Browning's broadcast partner is none other than Iain Axon. The in-house journalist for, Axon's on air color commentary is as timely and concise as his
precision writing style, something that's also put to good use during an FW broadcast. "I haven't done much radio previously but I'm really enjoying it," said Axon. "I provide the analysis and tips during a broadcast while Ross calls the action. He asks me whose going to win and when, while I hope to answer those questions correctly (laughs). I also write fight reports for the website itself after each match on the night and while I put a bit of color in there, it's just mostly straight reporting. Doing all of that can be tough and you have to be disciplined, but it works quite well as there's usually a break between each fight so I have enough time to right the fight reports."

"I think the whole FW Radio concept is a great idea and no other promoter in the world that we know of is doing it. Eventually we'd like to also have a radio show on a non-fight night, with the public ringing and emailing in questions. We do interview many special guests including all the top fighters here in Britain such as Ricky Hatton, Joe Calzaghe, Michael Gomez, Scott Harrison, Takaloo along with so many others and it's a real treat for the fans to be able to do that. I think the interactive power of the Internet is underused right now and in regards to boxing, people are mainly trying to reproduce on the web what you might see in newspapers."

"In Britain you have boxing related video and audio content but what's so great about the web is the interactivity that you can't get with newspapers and to a lesser extent, television. To that end, we're asking the fans to email questions, which we'll put onto audio, and we'll then use those fan questions to conduct interviews with the biggest names in the sport. People can actually have their own input and ideas going into the website. We intend to run a site for everyone and we want people to see that it's as much their own site as it is Sports Network's".

Perhaps the most popular special guest of all on FW Radio is the one and only Frank Maloney. As the man who managed Lennox Lewis to the undisputed heavyweight championship of the world, Maloney has a remarkable grasp on all aspects of the fight game, "I enjoy doing the radio show as I love to talk to people on a professional yet relaxed basis," he said. "I get to have a joke with them as we get a lot of interactive correspondence by way of emails. The whole concept of FW Radio is great because it's opening up British boxing to the American market and they're getting to hear of good fighters that they wouldn't otherwise get the chance to do so. It's not like the BBC, it can be a lot more light hearted, relaxed and fun to work on."

"What we do on the radio, we do for the fan's benefit and we cover every fight on the cards. It's fantastic and I take my hat off to the guys that thought it up. The other night on a Fight Skool card from York Hall in London we had as guests all of the young fighters who fought on the bill, a couple of trainers and even the referees. We get people that you might not normally get as guests because we're not restricted by any time limitations and we cover the whole show. We have enough time that people can get their views across and it's really great for the fans as they may only otherwise hear of a person in the business' name and never get to hear them speak or hear their viewpoints. It's a new market, it's keeping boxing out there in the forefront and it can only benefit the sport. My fellow broadcasters and I on FW Radio would love to get a feel about what the American public likes and we'd really love to hear what they think about what we're doing. We think they'll very much like what we have to offer."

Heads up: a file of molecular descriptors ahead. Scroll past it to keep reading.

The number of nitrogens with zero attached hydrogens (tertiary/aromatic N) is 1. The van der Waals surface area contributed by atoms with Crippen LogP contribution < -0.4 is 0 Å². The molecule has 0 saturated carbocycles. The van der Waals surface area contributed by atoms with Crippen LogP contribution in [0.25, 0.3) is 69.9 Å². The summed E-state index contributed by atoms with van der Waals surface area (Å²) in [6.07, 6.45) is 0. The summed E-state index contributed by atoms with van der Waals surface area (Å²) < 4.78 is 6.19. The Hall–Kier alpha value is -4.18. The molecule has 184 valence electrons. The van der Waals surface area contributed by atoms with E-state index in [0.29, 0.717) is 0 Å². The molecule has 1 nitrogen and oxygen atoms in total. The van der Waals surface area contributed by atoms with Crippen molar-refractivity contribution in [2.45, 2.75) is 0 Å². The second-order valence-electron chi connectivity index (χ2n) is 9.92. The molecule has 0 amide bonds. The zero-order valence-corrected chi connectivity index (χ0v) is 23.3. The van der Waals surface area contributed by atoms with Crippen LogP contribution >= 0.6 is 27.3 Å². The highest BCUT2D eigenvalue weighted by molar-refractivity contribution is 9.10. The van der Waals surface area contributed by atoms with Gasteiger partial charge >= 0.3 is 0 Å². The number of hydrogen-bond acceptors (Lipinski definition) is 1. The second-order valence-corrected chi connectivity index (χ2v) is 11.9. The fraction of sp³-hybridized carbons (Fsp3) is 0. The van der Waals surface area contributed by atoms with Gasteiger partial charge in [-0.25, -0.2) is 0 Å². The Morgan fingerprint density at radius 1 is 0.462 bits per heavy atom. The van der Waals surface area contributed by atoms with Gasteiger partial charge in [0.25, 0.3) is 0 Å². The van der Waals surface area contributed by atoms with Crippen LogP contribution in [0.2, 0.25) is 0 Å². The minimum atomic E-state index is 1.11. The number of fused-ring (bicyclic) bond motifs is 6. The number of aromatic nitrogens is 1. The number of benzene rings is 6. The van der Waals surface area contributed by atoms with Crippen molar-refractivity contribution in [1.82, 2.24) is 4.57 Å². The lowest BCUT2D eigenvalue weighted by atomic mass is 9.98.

Coincidentally, the American public will actually get a big opportunity this weekend to experience the best of the British fight scene, as Sports Network has partnered with a top website to air one of the promotional company's star attractions. "We're doing a live Internet broadcast of Ricky Hatton's fight against Carlos Vilches this weekend, exclusively to North America" said Ed Simons. "They'll pick up Sky TV's live feed and present that to their members. I think we at are pretty much breaking new ground in what we're doing with FW Radio and other things. We're reaching an every widening audience with each broadcast and we reckon that we can get up to 150,000 people listening to a live fight broadcast over the Internet."

Frank Warren realizes that Sports Network's continuing success involves not only taking steps into a brave new world but also being well prepared to take advantage of what he may find there. "Right now what were doing with the website and the radio quite simply is the future," he said. "Also what's happening here in the UK is that mobile phone companies have developed a new format, which I've seen, that will prove very useful to us. In probably eighteen months time you'll be able to plug your mobile phone into the back of a television, download fights and then watch them on that TV. We're looking into all aspects of that, as to how we can maximize the exposure of our shows and generate more income."

"Boxing is a tough sport and for most fighters, it's a short career. If we can maximize our profits, generating more income and more importantly keep the sport going through use of new technological advances, it will benefit the boxers, the fans and Sports Network, and so we will continue investigating and working with these breakthroughs. We're keeping all our options open in order to take advantage of what may be happening in the future. Anything we can do to bring boxing to more people, through means such as FW Radio, that's the direction we're heading in. When the potential of broadband really does start to become realized, perhaps we'll start broadcasting on that as well. In any case, we've got to keep developing new areas and working with the new technologies as they become available."

To hear FW Radio, log onto

Article posted on 10.06.2004